By Published On: June 19, 20220 Comments
The loss of a major portion of a congregation resulting from major (level 4+) conflict can be the most trying experience in ones life. It will test your spiritual character and your physical and emotional stability in ways you never imagined. Like Peter, you will be “sifted like wheat”
What can you do to survive?
1) Remember The “Peak To Peak” Principle.
Robert Schuler’s “Peak to Peak Principle” says that when we are down in the valleys we should change ourselves. Then, after we’ve made adjustments, we climb back up the next peak. When we’re at the peak–when everything is going well—is the time to change direction, churches, or leadership styles. Don’t immediately change churches, resign or give up. Wait until you’re back on the peak if possible before making any drastic life changes.
2) Work A “Normal” Full-time Schedule.
Do not succumb to pressures of guilt and emotional obsessions to try to “fix” everything by overcompensating with enormous resources of time and energy. On the other hand, don’t withdraw or shrink from your regular responsibilities. Save your “after 40 hour work week” energy for maintaining your own self in conflict. Take some time off—morning, afternoon, whatever—and get away. See Rick Warren’s suggestion in Ministry Health Snippets.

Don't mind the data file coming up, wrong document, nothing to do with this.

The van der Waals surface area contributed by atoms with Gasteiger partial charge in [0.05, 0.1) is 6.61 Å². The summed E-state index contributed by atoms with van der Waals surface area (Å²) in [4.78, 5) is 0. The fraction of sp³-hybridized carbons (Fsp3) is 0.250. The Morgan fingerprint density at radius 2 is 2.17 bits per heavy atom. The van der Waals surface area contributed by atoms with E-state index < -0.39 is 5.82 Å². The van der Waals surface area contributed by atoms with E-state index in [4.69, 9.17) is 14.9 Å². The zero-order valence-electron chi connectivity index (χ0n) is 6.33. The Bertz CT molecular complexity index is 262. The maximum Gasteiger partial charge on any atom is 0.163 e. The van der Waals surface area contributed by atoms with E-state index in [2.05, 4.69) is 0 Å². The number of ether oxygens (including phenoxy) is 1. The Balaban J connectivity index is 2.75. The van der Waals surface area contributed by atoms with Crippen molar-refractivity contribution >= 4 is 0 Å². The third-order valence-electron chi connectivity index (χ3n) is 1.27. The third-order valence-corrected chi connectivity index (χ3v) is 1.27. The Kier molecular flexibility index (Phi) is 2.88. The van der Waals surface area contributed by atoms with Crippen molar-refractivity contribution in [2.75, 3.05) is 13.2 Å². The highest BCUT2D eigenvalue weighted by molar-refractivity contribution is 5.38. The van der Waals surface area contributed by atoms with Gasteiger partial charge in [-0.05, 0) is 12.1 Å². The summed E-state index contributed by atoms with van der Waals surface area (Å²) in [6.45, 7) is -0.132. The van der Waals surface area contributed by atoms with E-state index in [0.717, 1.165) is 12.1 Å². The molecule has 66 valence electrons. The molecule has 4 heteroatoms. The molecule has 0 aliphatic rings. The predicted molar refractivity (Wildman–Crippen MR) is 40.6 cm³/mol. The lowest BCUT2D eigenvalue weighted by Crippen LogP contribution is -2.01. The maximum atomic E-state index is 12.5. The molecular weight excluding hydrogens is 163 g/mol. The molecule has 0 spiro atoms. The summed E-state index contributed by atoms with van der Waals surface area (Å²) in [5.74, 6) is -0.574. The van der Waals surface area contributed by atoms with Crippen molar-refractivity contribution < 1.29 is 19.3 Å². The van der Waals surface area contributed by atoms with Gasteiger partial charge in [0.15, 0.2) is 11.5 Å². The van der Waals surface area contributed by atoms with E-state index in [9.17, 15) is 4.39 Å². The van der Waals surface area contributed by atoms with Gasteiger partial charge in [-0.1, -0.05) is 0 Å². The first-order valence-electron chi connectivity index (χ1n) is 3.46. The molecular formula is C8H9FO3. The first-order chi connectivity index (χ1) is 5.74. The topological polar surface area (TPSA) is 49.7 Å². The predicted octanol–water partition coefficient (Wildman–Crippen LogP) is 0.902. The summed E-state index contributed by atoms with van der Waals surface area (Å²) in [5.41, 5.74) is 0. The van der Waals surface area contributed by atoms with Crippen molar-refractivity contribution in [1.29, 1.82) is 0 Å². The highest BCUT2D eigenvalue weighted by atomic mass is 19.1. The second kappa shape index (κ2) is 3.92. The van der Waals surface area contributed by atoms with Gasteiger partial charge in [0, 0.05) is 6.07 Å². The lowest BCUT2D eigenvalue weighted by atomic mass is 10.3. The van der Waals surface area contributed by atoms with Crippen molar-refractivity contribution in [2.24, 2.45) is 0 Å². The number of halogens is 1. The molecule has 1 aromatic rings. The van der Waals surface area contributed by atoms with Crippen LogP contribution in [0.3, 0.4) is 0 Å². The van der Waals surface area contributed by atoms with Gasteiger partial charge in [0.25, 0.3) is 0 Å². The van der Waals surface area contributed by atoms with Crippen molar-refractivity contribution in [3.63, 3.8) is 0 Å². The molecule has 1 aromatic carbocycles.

3) Pray…
But in a different way than you are accustomed. Devote a half-hour at a regular time slot and go into a chapel, take a prayer walk, or whatever. Just be careful not to let your prayer time become a depressing brooding time. Use the crisis as an opportunity to develop your faith in with a more spiritual understanding and connectedness with God.
Discerned reading of spiritual literatures will help to deepen your understanding of faith. An outstanding place to start is a consideration of Scott Peck’s Road Less Traveled. Though his Christianity is certainly not orthodox, his insights into the experience of faith and life’s difficulties can be remarkable.
4) Start a Bible Study on Suffering.